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Kayla Giles’ attorney argues in appeal that news coverage tainted jury pool for

LAKE CHARLES — Kayla Giles was tried in the court of public opinion before her trial even began, and her trial attorney was negligent in not asking for a change of venue, according to Giles’ current attorney.

Jane Hogan on Tuesday argued Giles’ appeal of her Jan. 29, 2022, conviction in the murder of her estranged husband, Thomas Coutee Jr. before a three-judge panel of the 3rd Circuit Court of Appeal.

Giles shot Coutee once in his chest during a child exchange in the Walmart parking lot on Coliseum Boulevard in Alexandria. She claimed she shot him in self defense because she was scared of him.

Kayla Giles' attorney told the 3rd Circuit Court of Appeal on Tuesday that extensive media coverage, a tainted jury pool and the lack of an intimate partner violence expert at her trial were grounds for her conviction in her estranged husband's 2018 murder to be vacated.

Kayla Giles’ attorney told the 3rd Circuit Court of Appeal on Tuesday that extensive media coverage, a tainted jury pool and the lack of an intimate partner violence expert at her trial were grounds for her conviction in her estranged husband’s 2018 murder to be vacated.

He died at the scene.

A jury rejected that claim and found her guilty of second-degree murder and obstruction of justice. She is serving a life sentence plus 30 year.

The case was prosecuted by the Louisiana Attorney General’s Office after the Rapides District Attorney’s Office recused itself not long after the shooting because DA Phillip Terrell once had represented Coutee’s father in another legal matter.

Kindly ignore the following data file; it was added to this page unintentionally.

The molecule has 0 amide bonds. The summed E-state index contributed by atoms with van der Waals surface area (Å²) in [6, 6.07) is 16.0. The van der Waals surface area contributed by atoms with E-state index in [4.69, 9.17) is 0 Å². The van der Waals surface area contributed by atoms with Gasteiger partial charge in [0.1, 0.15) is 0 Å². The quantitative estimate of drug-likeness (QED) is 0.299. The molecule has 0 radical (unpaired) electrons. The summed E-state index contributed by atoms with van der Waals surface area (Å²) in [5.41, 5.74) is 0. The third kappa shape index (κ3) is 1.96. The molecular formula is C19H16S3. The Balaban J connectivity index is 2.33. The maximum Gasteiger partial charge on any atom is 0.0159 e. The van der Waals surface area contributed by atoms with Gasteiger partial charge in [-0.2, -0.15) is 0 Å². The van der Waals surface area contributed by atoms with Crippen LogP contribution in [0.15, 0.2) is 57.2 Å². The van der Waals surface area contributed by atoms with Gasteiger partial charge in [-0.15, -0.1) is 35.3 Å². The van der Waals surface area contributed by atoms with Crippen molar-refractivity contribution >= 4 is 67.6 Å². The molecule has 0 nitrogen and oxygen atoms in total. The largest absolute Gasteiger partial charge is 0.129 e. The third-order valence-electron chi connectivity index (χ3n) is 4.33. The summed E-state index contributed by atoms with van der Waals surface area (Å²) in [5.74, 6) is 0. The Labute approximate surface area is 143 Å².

Hogan called coverage by The Town Talk and KALB “extensive” and said it hindered the ability for Giles to get a fair trial in Rapides Parish. Her trial attorney, George Higgins III, should have requested that the trial be moved.

Coverage wasn’t just about the shooting, but was about Giles herself, said Hogan. She referenced stories about the Pineville house where the couple used to live being destroyed by fire and Giles’ October 2020 arrest on identity theft and other charges.

But Judge Shannon Gremillion asked Hogan if Higgins’ strategy had been to hold the trial in Alexandria, that he had stated he wanted the trial held locally.

Hogan agreed, but still said he should have asked for a change in venue because the entire pool of potential jurors was tainted. She said many had stated they knew about the case from the local news and some had said they already decided she was guilty.

She said only four people who ended up as jurors said they had no knowledge of the case.

She mentioned three people in particular, but J. Taylor Gray, representing the Louisiana Attorney General’s Office, said all of those people were rehabilitated through questioning or said they could be fair and follow the law.

Hogan also said Giles’ trial defense team should have consulted an expert on intimate partner violence because of the couple’s history.